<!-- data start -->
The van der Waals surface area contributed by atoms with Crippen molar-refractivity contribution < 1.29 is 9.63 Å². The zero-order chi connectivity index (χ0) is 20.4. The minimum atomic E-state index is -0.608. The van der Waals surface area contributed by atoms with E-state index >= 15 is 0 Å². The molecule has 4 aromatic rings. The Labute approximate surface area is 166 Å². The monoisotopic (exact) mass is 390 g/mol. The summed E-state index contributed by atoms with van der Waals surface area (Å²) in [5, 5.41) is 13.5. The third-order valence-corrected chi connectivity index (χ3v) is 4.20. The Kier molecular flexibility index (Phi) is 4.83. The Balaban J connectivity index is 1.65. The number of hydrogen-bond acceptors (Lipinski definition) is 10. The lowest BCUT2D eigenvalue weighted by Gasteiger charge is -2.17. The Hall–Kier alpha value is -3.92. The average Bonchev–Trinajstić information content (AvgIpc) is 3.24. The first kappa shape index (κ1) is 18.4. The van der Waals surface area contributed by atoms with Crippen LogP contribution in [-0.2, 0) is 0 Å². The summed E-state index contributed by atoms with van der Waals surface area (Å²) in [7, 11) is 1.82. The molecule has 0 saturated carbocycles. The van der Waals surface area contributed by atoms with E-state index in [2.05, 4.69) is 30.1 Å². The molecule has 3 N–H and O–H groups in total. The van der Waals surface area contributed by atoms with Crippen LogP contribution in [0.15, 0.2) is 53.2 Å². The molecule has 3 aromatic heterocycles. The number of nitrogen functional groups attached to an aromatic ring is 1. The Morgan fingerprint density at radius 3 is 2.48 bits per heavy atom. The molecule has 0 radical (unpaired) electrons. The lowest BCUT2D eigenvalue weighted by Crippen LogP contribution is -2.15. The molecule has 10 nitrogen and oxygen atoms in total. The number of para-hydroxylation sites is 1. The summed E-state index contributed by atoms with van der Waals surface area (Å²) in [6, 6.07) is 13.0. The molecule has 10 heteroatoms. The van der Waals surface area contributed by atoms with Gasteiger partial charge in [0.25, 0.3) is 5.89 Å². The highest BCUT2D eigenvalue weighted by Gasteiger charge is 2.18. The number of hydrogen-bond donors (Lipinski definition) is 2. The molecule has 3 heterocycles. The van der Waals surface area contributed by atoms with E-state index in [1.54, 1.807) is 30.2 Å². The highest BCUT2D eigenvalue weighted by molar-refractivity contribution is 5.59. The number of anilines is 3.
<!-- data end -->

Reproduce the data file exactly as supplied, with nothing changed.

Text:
The van der Waals surface area contributed by atoms with Crippen molar-refractivity contribution < 1.29 is 9.63 Å². The zero-order chi connectivity index (χ0) is 20.4. The minimum atomic E-state index is -0.608. The van der Waals surface area contributed by atoms with E-state index >= 15 is 0 Å². The molecule has 4 aromatic rings. The Labute approximate surface area is 166 Å². The monoisotopic (exact) mass is 390 g/mol. The summed E-state index contributed by atoms with van der Waals surface area (Å²) in [5, 5.41) is 13.5. The third-order valence-corrected chi connectivity index (χ3v) is 4.20. The Kier molecular flexibility index (Phi) is 4.83. The Balaban J connectivity index is 1.65. The number of hydrogen-bond acceptors (Lipinski definition) is 10. The lowest BCUT2D eigenvalue weighted by Gasteiger charge is -2.17. The Hall–Kier alpha value is -3.92. The average Bonchev–Trinajstić information content (AvgIpc) is 3.24. The first kappa shape index (κ1) is 18.4. The van der Waals surface area contributed by atoms with Crippen LogP contribution in [-0.2, 0) is 0 Å². The summed E-state index contributed by atoms with van der Waals surface area (Å²) in [7, 11) is 1.82. The molecule has 0 saturated carbocycles. The van der Waals surface area contributed by atoms with E-state index in [2.05, 4.69) is 30.1 Å². The molecule has 3 N–H and O–H groups in total. The van der Waals surface area contributed by atoms with Crippen LogP contribution in [0.15, 0.2) is 53.2 Å². The molecule has 3 aromatic heterocycles. The number of nitrogen functional groups attached to an aromatic ring is 1. The Morgan fingerprint density at radius 3 is 2.48 bits per heavy atom. The molecule has 0 radical (unpaired) electrons. The lowest BCUT2D eigenvalue weighted by Crippen LogP contribution is -2.15. The molecule has 10 nitrogen and oxygen atoms in total. The number of para-hydroxylation sites is 1. The summed E-state index contributed by atoms with van der Waals surface area (Å²) in [6, 6.07) is 13.0. The molecule has 10 heteroatoms. The van der Waals surface area contributed by atoms with Gasteiger partial charge in [0.25, 0.3) is 5.89 Å². The highest BCUT2D eigenvalue weighted by Gasteiger charge is 2.18. The number of hydrogen-bond donors (Lipinski definition) is 2. The molecule has 3 heterocycles. The van der Waals surface area contributed by atoms with E-state index in [1.54, 1.807) is 30.2 Å². The highest BCUT2D eigenvalue weighted by molar-refractivity contribution is 5.59. The number of anilines is 3.